Today, Reynolds serves on the AAFP NRN Advisory Group where he helps shape the direction of the AAFP NRN. In the future, Reynolds hopes to see the AAFP NRN continue to grow and produce additional data to help make patients healthier.
“Participation in research is most rewarding when you find a new intervention that can help a patient,” said Reynolds.
Are you interested in serving in the AAFP NRN Advisory Group? Advisory group members advise the network in matters pertaining to the strategic plan, research agenda, and engagement of new and established members of the AAFP NRN. This group meets 3-4 times annually (once in-person and 2-3 times by conference call). For all roles (with the exception of liaisons, students, and residents/fellows), group members serve a two-year term with the chance to renew for one additional two-year term.
Current open positions: patient member and patient advocate member
Upcoming open positions: student member and resident/fellow member (beginning January 1, 2020)
For more information about the advisory group, visit the AAFP NRN’s website.
Joel Shields, MA
Since August 2016, Joel Shields, MA, has served as a senior project coordinator and project manager for the PeRson EmPowered Asthma RElief (PREPARE) study. Shields’ roles in the study includes project management, research design, data collection, supporting research sites, human subjects projection and institutional review boards (IRBs), and practice and subject recruitment.
The PREPARE study is a pragmatic asthma trial based at Harvard University. It compares a treatment strategy, called Patient Activated Reliever-Triggered Inhaled CoticoSteroid (PARTICS), to usual care. The study tests the PARTICS strategy in African-American and Hispanic patients with asthma.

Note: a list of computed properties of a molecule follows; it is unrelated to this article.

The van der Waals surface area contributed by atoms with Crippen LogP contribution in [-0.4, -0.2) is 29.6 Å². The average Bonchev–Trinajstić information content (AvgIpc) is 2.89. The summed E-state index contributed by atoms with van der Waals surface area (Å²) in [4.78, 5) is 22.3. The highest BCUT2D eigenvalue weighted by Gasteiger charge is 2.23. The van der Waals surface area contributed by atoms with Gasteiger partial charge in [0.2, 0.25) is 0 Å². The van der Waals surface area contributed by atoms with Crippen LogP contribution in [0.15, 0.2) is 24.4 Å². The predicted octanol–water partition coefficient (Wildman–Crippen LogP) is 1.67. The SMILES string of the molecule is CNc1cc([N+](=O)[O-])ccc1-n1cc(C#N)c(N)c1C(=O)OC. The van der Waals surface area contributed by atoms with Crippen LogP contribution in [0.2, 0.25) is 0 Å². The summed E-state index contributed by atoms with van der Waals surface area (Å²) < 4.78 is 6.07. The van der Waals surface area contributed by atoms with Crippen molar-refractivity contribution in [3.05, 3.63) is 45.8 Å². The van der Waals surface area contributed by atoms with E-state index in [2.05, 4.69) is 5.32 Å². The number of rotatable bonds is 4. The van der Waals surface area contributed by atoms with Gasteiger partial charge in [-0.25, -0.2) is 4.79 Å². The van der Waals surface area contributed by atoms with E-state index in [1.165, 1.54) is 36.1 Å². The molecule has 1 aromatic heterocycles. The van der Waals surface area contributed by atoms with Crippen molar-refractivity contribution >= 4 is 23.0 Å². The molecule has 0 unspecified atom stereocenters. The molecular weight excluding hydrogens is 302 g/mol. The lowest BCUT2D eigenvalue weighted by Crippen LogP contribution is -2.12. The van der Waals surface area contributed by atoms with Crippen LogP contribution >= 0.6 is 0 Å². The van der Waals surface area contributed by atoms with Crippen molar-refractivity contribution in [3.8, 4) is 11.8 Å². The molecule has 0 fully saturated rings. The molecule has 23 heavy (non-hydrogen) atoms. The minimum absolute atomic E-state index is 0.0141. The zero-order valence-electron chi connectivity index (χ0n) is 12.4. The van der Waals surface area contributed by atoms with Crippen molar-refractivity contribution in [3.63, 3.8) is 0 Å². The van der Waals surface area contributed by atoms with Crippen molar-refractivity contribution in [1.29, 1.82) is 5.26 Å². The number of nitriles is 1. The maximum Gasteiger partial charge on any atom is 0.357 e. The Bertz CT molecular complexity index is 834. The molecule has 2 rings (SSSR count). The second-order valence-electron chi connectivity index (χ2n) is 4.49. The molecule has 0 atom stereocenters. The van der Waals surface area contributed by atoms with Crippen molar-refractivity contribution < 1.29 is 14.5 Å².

Prior to his work on the PREPARE study, Shields worked as a quantitative and qualitative researcher in the Marketing Division at the AAFP from 2006-2016. Shields completed a Bachelor of Science in sociology from Missouri State University in 2000, and a Master of Arts degree in sociology from the University of Missouri-Kansas City in 2007. In his spare time, Shields’ interests include hiking, camping, traveling, playing guitar, and working on his 1971 Honda motorcycle. He enjoys sharing some of these activities with his two dogs, Banjo and Bonnie.
Please help us keep our membership records current. Update your information(ucdenver.co1.qualtrics.com) to receive your choice of a coffee mug, water bottle, blanket, or tool keychain that displays the American Academy of Family Physicians (AAFP) NRN logo. We are asking for contact information, information about your practice, demographic information and affiliations, and practice ownership. A member of your practice staff may fill out the survey on your behalf.